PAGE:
Later, after he was buried in the backyard where he loved to graze, his spirit was everywhere and so strong that sometimes I’d look up and do a double take. I thought he’d come back.

My heart froze with his leaving, like a glacier through my body, making me numb. I felt I lived in a grey, cold world and no amount of hugs from my family could thaw me.

“You’ve lost your friend,” said Tala, my dog, understanding.

“Yes,” I said. “And so much more.”

Some people told me he was old. Some people told me to “get over it”. Some people made disparaging remarks about my inability to work. But while a part of me was glad he was free from the pain in his body, the other part of me wanted to join him. I was in a ghost town of despair, an icy wind whistling around the derelict buildings of my mind. I was alone.

His death brought up feelings of grief, guilt, hurt, abandonment. I had been touched by love for 22 years, longer than I had been married. But I was lucky I had Andrew. The horses were lucky too because I couldn’t go in to the feed shed without feeling a shaft of pain that brought tears, swift and vicious.“Why does it hurt so much,” I would say to Andrew. “He was your life,” he would say, giving me the space and permission to be as devastated as I needed to be. It was a year before I could start to feel gratitude for that life with Sollie, instead of pain.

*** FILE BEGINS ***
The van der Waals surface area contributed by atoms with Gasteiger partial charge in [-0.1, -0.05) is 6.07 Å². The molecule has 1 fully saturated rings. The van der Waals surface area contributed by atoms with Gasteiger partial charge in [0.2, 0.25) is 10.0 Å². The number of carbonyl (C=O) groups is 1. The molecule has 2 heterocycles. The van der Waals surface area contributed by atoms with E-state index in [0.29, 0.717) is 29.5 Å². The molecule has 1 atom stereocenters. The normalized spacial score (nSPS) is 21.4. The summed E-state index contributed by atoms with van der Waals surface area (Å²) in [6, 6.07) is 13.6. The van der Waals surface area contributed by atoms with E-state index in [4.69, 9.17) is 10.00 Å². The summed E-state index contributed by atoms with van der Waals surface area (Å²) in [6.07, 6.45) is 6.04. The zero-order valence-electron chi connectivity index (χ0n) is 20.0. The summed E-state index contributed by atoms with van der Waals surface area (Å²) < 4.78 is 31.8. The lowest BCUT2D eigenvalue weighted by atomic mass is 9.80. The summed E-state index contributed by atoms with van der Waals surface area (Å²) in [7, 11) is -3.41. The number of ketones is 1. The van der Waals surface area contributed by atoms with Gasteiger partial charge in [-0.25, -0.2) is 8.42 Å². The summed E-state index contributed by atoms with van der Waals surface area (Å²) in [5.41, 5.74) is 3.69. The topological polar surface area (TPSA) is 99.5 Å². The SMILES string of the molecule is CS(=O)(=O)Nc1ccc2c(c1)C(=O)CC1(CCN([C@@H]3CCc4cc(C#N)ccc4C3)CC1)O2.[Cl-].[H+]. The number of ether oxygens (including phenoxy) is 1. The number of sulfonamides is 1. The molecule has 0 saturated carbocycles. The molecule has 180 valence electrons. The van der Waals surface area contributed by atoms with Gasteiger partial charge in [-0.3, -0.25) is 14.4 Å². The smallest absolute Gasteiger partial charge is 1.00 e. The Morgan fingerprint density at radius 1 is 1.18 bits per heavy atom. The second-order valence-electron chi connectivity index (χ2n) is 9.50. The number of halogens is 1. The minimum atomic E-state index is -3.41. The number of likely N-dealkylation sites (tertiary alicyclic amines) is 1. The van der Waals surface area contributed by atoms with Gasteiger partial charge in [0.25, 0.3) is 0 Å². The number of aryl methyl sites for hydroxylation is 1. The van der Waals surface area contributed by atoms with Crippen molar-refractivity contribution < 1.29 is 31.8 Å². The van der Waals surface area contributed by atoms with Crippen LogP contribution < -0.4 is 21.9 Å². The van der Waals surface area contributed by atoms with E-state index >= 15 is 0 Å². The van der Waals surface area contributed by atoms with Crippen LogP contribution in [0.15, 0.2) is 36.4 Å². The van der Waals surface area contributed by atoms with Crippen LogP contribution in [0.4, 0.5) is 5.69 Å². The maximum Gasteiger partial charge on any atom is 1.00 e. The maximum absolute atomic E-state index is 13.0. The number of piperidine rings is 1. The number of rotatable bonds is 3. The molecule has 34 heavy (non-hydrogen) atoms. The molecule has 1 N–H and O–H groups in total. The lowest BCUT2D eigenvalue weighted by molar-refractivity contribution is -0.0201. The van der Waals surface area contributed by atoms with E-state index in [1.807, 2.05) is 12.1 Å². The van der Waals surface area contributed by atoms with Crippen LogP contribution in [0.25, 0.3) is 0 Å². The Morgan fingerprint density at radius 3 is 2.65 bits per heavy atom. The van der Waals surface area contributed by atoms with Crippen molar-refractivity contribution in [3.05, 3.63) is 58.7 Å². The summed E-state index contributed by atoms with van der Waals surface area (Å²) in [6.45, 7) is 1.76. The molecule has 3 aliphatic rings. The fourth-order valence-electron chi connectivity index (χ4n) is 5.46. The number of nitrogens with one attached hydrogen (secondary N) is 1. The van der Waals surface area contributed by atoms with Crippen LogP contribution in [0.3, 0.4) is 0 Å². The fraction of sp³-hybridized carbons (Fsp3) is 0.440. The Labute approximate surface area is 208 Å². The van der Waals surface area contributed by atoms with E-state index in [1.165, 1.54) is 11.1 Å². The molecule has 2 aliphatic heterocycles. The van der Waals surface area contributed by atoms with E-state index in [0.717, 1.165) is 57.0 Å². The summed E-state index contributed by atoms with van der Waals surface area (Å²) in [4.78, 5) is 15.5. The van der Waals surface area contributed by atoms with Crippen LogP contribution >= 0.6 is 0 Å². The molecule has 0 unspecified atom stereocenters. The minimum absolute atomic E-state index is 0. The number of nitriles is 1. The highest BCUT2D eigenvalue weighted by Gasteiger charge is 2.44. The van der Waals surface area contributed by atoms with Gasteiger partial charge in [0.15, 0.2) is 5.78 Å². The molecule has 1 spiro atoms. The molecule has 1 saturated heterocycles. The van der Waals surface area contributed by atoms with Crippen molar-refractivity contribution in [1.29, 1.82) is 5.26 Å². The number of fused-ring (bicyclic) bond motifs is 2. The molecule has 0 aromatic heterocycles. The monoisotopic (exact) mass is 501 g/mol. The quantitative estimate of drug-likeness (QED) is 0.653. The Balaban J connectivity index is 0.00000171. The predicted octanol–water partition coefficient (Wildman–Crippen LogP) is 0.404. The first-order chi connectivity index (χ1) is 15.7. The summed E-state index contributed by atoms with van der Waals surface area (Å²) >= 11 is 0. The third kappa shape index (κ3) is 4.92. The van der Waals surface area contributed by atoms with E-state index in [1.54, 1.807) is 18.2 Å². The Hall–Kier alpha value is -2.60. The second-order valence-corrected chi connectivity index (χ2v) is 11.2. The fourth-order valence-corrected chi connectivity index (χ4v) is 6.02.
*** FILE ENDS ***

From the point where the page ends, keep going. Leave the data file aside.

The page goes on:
So tonight almost marks the anniversary of his death. A year in which I have travelled on a journey of enormous adjustment. I haven’t ridden. I have planned no picnics. I haven’t read to another horse. But I can be among them again and the colours of life are vibrant. I love their beauty and it doesn’t hurt so much to see the herd without his familiar shape among them.

Sollie told me more horses would come. And they have. And I feel an old stirring of joy as I watch them heal and fly around the huge open paddocks.

And although I might still cry at the loss of him, still mourn the lack of his physical presence in my life, I feel him beside me, urging me to horse play. To find joy with another horse again.

Montana checks every day to see if I am healed. Gypsy too, wanting me to touch her with soft hands and to exchange the breath of life.

Jaffah came, a red mare who barges in psychically to help others when they need help with their horses. And Erin, a lively grey pony, who makes me laugh.

It is only now that I can appreciate the truth that there is no loss. That Sollie and I are still together. He is here on the other side of the veil of illusion we have erected with our mind. I miss his physical presence. I recognise the selfishness within that wants him with me on the physical plane. I recognise the journey the lesson of his death forced upon me.

We can still talk. I can visit him in the spirit world at any time. And I do. I know I can take as long as I want to heal.

It’s Samhain and tonight I will light a candle. I will invite Sollie’s spirit into the house and sit down with him and have a loooong chat. I will bury a crystal holding my sorrow in the soil in his grave site in the back yard.

And tomorrow, I will call Montana. And I will ride.

. . . . . .

© Billie Dean, 2004. All rights reserved. No part of this article may be reproduced in any format without prior written permission.
Originally Published in Conscious Living.